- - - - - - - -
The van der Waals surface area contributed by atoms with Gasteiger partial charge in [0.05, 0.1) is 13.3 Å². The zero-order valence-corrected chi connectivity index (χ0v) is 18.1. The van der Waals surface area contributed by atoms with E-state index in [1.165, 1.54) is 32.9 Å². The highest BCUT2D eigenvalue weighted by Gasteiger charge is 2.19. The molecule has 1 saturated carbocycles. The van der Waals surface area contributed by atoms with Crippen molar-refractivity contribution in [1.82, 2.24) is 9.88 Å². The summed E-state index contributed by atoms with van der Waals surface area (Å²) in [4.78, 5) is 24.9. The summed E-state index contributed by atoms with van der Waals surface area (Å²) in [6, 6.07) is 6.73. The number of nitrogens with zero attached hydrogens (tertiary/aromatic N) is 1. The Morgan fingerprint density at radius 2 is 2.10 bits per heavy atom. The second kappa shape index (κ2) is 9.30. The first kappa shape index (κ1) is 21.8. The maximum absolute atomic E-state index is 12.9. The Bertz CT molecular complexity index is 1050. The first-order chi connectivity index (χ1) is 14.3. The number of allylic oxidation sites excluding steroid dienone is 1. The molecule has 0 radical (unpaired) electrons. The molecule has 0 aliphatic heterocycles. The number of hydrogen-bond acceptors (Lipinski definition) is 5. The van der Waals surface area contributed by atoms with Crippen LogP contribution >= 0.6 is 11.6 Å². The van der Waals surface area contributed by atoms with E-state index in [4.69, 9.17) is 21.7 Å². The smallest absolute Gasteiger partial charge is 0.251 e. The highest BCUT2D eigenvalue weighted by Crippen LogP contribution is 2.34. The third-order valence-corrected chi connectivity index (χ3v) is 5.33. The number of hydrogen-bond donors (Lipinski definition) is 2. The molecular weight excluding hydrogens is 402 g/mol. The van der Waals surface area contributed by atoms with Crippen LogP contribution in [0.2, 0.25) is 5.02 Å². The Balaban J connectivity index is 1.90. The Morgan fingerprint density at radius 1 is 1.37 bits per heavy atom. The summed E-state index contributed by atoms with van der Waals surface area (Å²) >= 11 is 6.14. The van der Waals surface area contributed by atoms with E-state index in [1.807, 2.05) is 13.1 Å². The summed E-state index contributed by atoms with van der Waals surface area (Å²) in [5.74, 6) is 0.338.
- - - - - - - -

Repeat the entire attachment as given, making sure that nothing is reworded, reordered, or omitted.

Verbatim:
The van der Waals surface area contributed by atoms with Gasteiger partial charge in [0.05, 0.1) is 13.3 Å². The zero-order valence-corrected chi connectivity index (χ0v) is 18.1. The van der Waals surface area contributed by atoms with E-state index in [1.165, 1.54) is 32.9 Å². The highest BCUT2D eigenvalue weighted by Gasteiger charge is 2.19. The molecule has 1 saturated carbocycles. The van der Waals surface area contributed by atoms with Crippen molar-refractivity contribution in [1.82, 2.24) is 9.88 Å². The summed E-state index contributed by atoms with van der Waals surface area (Å²) in [4.78, 5) is 24.9. The summed E-state index contributed by atoms with van der Waals surface area (Å²) in [6, 6.07) is 6.73. The number of nitrogens with zero attached hydrogens (tertiary/aromatic N) is 1. The Morgan fingerprint density at radius 2 is 2.10 bits per heavy atom. The second kappa shape index (κ2) is 9.30. The first kappa shape index (κ1) is 21.8. The maximum absolute atomic E-state index is 12.9. The Bertz CT molecular complexity index is 1050. The first-order chi connectivity index (χ1) is 14.3. The number of allylic oxidation sites excluding steroid dienone is 1. The molecule has 0 radical (unpaired) electrons. The molecule has 0 aliphatic heterocycles. The number of hydrogen-bond acceptors (Lipinski definition) is 5. The van der Waals surface area contributed by atoms with Crippen LogP contribution >= 0.6 is 11.6 Å². The van der Waals surface area contributed by atoms with E-state index in [4.69, 9.17) is 21.7 Å². The smallest absolute Gasteiger partial charge is 0.251 e. The highest BCUT2D eigenvalue weighted by Crippen LogP contribution is 2.34. The third-order valence-corrected chi connectivity index (χ3v) is 5.33. The number of hydrogen-bond donors (Lipinski definition) is 2. The molecular weight excluding hydrogens is 402 g/mol. The van der Waals surface area contributed by atoms with Crippen LogP contribution in [0.2, 0.25) is 5.02 Å². The Balaban J connectivity index is 1.90. The Morgan fingerprint density at radius 1 is 1.37 bits per heavy atom. The summed E-state index contributed by atoms with van der Waals surface area (Å²) >= 11 is 6.14. The van der Waals surface area contributed by atoms with E-state index in [1.807, 2.05) is 13.1 Å². The summed E-state index contributed by atoms with van der Waals surface area (Å²) in [5.74, 6) is 0.338.